I knew I shouldn’t have read the news.
Amazing, simply amazing. If it really mattered (I’m taking CAP’s word for it that it doesn’t) this would be tragic, but I guess it’s just ludicrous. Full points for imagination, I guess, as those wishing to suppress any public manifestation of Christian faith continue their campaign with one of their most ridiculous ideas yet.
Christians Against Poverty, a Christian debt advice charity, has been shown the door by AdviceUK, a charity umbrella group, because they offer to pray with the people they advise. Steve Johnson, the head of AdviceUK, says the offer to pray is an “emotional fee” that clients are expected to “pay” to receive services. CAP says it “has never made prayer a condition of its free service,” but that doesn’t matter.
It’s shocking, I think, that a Christian organisation should, well, act like Christians. I’m certain that no one who goes for help to an organisation with “Christian” in the name would ever expect such a thing. Some of the people who work there probably go to church, too. They might own Bibles — they might even READ them once in a while! Who would have guessed? 🙂
Advice UK says, “Our diverse membership places us in a unique position to influence Government departments and other bodies.” (I guess “diversity” includes “people of faith” only if they aren’t “people of prayer”. ;)) Since CAP says its counselling service will be unaffected, it is probably better off out of such a group. Christian organisations are better off depending on God and serving Him than messing around trying to influence Government departments.
I’ve never yet found the verse in the Bible that tells me that charity consists of lobbying the government to try to get it to spend money that it has taxed from my neighbours. Charity is supposed to be something I do, not something I try to get the government to do with money it has taken from someone else. There is a lovely scam going on in some UK “charities”. Government money goes to charities, and charities use money to hire lobbyists to get the Government to spend money on their issue (which, naturally, includes giving more money to the charity). But I’m getting off topic — someone really needs to moderate around here before this blog spins out of control. 🙂 But first, full disclosure — our church receives no government funds through Gift Aid or anything else.
I read something a couple of years ago, I don’t remember where. From a country where Christians are persecuted, a believer asked, “What do Christians in Western Europe do with II Timothy 3:12?” Indeed, “All that will live godly in Christ Jesus shall suffer persecution” IS rather troubling to the conscience of a soft, materialistic “Christianity” that never disturbs anyone by proclaiming the Gospel of Jesus Christ or by living lives of holiness and charity that convict the hearts of those around us. Lots of Christians don’t see much persecution, and as a result have to ask the uncomfortable question, “Is that verse wrong, or are we not really living godly in Christ Jesus?”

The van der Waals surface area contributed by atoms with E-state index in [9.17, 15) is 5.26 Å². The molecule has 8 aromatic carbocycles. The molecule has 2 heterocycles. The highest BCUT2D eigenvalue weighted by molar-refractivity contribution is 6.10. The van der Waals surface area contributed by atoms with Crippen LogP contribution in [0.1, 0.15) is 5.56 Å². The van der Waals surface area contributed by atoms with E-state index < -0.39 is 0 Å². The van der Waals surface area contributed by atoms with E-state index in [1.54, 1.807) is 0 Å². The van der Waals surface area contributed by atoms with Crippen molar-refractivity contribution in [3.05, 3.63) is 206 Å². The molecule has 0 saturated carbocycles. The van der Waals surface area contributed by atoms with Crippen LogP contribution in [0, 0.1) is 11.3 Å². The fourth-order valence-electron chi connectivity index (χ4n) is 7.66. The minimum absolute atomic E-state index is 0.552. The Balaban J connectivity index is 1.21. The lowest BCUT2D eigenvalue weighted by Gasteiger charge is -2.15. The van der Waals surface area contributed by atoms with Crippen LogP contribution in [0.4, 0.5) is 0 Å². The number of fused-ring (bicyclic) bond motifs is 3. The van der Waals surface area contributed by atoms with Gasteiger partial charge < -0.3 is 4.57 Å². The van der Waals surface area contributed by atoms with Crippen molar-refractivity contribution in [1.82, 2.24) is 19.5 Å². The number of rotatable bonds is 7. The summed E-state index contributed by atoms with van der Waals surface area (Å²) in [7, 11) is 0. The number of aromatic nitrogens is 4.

But because the world hates Jesus Christ (John 15:18-19), even the watered down Western European version of Christianity is too much to tolerate for some. So persecution increases as even groups with “Christian” in their name are expected to leave Christianity out of what they are doing. No surprises here, then, they’ll continue to come up with amazingly creative excuses to try to silence Christianity. This “emotional fee” thing is something I certainly never would have thought of, but where there is a will to try to silence Christians, there is a way, I guess.
The “emotional fee” thing is a real problem for me. If you live in Glenrothes, I’m afraid I’ve made you pay an “emotional fee” without either of us knowing it. You see, in the last eleven years, I’ve put at least one leaflet in the letter box of every door in town (and in most cases, far more than one), and I’ve prayed for you when I did it. I didn’t even ask you if you wanted me to pray for you! I’d never heard of Steve Johnson. I didn’t know I was making you pay this “emotional fee”. You didn’t know, either, though a few of you might have guessed that our church might be praying for the people in this town. Churches do that kind of thing, or at least some churches do, and our church is that kind of church.
We pray for people. We pray for people like Steve Johnson of Advice UK, for the youths who vandalise our church building, for politicians of all parties (including those who try to pass laws restricting religious freedom), for the police, for rich people and poor people, for sick people and well people, for young and old, for Christians and non-Christians. We don’t see “emotional fees” in the Bible, but we do see prayer. I don’t see any of that changing anytime soon. We follow Jesus Christ.
Wherever you are, Glenrothes or somewhere else, keep praying, keep serving, keep following the Lord, keep being a witness for Him. Persecution
may will come. Don’t get upset, don’t get angry, don’t get discouraged. It’s far better than having the kind of “Christianity” that isn’t even worth persecuting.